Matt Burwell

Matt Burwell, president of the Igloo Recreation Center, stands next to the recently purchased Zamboni.

ELKO — It’s not often that you see a Zamboni driving through the streets of Elko. Local residents had a rare sighting a few months back when Matt Burwell, president of the Igloo Recreation Center, was driving the recently purchased Zamboni to its new home at the Igloo. Its appearance stirred up a bit of interest along the way.

“People were honking and waving and basically saying that’s cool,” said Burwell.

The Zamboni, used to resurface ice, is one part of a much larger project taken on by local volunteers in an effort to build a permanent ice rink for use by the entire community.

The Igloo has long been home to much more than hockey. The multi-use recreational facility on Silver Street is also used for soccer, gymnastics, roller derby, and baseball. It is also available for rent by the hour.

What local users of the facility, Igloo board members, and volunteers are trying to do is build an outdoor ice rink located in the back of the building for seasonal use.

“Essentially what we’re trying to build is an outdoor refrigerated ice rink,” said Burwell.

An outdoor ice rink would move hockey games outside on ice, allowing other large users of the facility, such indoor soccer teams, to stay inside for more available playing time. Getting local hockey teams back playing on ice consistently, instead of playing indoors, also opens up the opportunity to play against a greater variety of teams.

In years past, hockey players and skating enthusiasts have used the frozen pond near 12th Street to skate on, but it’s proven unreliable. A seasonal rink will provide a reliable source of ice that is safe and not dependent on weather that can be inconsistent. The outdoor ice rink would also be used for ice skating and a future curling league.

“Curling is a fun, incredibly social game. It doesn’t matter what your age or physical ability is. You play within your skill level, which makes it a ton of fun and it would be a whole new thing that this town just doesn’t have. All of it, the skating, the hockey, the curling, the figure skating, all of it is just something we don’t have at all,” said Burwell.

Volunteers are hoping to add something else for locals to do here in the winter months and are enthusiastic and driven to give the area another option for winter activities.

“Everybody knows how little there is to do in Elko in the dead of winter, and a lot of the great infrastructure that this town has for recreation isn’t really usable in the winter. This is absolutely a need that we need to fill,” said Burwell. “I love this town and this is the only thing that’s missing and when I’m done, it won’t be missing.”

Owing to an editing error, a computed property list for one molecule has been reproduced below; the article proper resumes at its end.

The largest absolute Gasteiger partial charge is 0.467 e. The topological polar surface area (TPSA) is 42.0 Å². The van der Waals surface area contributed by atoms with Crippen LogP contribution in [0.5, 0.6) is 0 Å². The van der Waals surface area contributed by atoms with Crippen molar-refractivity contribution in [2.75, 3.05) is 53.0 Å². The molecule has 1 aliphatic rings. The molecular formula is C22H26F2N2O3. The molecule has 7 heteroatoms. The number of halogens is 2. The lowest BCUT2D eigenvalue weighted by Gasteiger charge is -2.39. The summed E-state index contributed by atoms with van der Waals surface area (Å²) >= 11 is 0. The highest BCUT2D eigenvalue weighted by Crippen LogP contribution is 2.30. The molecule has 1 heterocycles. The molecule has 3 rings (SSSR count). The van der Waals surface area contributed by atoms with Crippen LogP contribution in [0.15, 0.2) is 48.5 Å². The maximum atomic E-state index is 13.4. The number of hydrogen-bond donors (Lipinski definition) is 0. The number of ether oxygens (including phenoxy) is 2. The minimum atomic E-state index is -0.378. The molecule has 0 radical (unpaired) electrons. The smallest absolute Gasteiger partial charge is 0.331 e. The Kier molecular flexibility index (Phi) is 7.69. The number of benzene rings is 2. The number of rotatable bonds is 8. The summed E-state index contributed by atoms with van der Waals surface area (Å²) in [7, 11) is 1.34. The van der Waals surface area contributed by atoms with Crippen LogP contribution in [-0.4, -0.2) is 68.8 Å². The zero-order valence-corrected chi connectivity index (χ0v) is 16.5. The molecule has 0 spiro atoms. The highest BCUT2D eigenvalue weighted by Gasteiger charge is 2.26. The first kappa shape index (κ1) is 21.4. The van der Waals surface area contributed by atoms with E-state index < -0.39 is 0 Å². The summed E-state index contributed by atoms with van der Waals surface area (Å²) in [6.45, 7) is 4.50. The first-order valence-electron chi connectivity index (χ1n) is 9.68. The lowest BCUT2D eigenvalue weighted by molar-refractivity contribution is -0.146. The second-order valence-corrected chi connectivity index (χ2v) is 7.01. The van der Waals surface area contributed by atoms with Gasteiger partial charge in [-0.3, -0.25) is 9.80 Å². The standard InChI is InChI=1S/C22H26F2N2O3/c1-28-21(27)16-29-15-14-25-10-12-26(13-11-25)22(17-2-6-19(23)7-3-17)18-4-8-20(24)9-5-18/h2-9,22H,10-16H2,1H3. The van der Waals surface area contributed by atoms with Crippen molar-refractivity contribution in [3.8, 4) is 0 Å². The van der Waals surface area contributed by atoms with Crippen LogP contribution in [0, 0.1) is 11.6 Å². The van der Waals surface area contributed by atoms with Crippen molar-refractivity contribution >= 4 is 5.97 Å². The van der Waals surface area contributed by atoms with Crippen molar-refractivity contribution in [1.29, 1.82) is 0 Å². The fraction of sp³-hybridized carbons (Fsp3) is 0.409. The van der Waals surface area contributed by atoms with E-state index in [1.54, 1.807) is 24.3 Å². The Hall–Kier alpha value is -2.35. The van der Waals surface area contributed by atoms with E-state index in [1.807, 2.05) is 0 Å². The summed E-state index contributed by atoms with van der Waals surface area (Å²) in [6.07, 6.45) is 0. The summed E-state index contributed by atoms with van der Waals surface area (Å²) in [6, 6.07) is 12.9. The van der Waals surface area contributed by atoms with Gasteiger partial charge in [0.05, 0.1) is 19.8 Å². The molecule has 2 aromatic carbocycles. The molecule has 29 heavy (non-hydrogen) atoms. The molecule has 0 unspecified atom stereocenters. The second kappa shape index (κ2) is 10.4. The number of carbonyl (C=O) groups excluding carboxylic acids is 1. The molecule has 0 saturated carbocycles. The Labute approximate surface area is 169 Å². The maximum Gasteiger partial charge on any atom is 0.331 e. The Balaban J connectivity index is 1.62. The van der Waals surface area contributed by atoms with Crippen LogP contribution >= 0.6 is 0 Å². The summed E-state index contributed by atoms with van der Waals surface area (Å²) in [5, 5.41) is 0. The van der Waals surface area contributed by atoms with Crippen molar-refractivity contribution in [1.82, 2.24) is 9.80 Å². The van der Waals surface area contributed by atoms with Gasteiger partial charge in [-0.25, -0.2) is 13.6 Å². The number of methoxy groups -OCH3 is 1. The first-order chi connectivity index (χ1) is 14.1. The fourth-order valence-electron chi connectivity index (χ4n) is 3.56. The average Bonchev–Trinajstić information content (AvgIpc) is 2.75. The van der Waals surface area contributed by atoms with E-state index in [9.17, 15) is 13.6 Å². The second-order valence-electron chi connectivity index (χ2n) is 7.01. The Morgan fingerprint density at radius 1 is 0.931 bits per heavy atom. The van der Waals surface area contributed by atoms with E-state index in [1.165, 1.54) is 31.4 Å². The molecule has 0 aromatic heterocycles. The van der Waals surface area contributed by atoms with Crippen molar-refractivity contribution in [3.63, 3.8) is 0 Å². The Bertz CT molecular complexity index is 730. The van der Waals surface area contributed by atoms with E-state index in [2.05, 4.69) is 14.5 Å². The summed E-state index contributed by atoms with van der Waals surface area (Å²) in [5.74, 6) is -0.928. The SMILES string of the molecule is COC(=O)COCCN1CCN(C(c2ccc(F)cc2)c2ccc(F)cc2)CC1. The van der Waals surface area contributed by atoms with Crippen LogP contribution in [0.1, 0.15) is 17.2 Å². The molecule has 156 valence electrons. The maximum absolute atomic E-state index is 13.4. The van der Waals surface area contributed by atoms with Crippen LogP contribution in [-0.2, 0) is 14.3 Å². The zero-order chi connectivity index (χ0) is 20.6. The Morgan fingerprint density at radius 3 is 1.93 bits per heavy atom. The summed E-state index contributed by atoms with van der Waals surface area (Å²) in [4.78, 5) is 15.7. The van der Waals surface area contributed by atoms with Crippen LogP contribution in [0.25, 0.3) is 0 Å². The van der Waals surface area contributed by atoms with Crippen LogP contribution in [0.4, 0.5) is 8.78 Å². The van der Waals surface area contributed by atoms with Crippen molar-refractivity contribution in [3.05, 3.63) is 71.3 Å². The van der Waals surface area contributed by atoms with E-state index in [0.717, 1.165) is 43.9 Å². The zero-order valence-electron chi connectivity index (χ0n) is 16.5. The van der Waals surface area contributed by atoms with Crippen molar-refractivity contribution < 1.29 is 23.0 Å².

Elko Hockey Association member Colby Corbitt agrees.

“If we can get it done we would have a community ice skating rink, hockey rink, and a place for a curling league that the entire community would be able to utilize,” he said.

The Igloo has always been nonprofit with no paid employees. It runs entirely from user fees and private donations. In recent months individuals and local businesses have stepped up to donate time, money, services and materials. The ice rink project is about half way done and also includes a solid surface parking lot required to meet city code.

So far organizers have acquired some big ticket items like the Zamboni, and a set of boards and glass.

Several local businesses have stepped up with donations. Elko Overhead Door donated a roll-up door for the future Zamboni shed, United Rentals is donating equipment for dirt work, and RAM is committed to donating rubber for walkways, along with other local businesses that have made similar contributions.

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“We are basically down to the refrigeration part and the lights and we’re going to build a shade system,” said Burwell.

The power supply from the building is already set up for a big refrigeration unit. They now plan to build a big chiller with a large piping system that will be enclosed in a sand bed underneath the rink to refrigerate the fluid that keeps the ice frozen.

Longtime Igloo board member and engineer Mike Shanks has designed a fabric shading system that hangs from cables, which can be angled to keep the sun off the ice during daylight hours and drawn back at night. The shade system is significant for saving energy — and in turn money — to keep the ice frozen.

“We think we can get this rink up and running and open up more recreation opportunities,” said Shanks. “It’s a good way to get outside and I think it’ll be a lot of fun.”

Organizers are ready to move on with the construction phase of the project and have the rink open for at least partial use next winter.

“Essentially what we’re after, if we had $150,000 between now and fall, basically we would be ready to put this thing into service. So we’re fundrasing, we’re asking for donations, we’re doing a lot of different things,” said Burwell. “There’s been lots of people who’ve come forward, and have jumped on with us. I’m not concerned at all if this will happen; it’s not if, it’s when.”

Anyone interested in donating time, money, services or materials to the Igloo Ice Rink Project can call Burwell at 340-8806.

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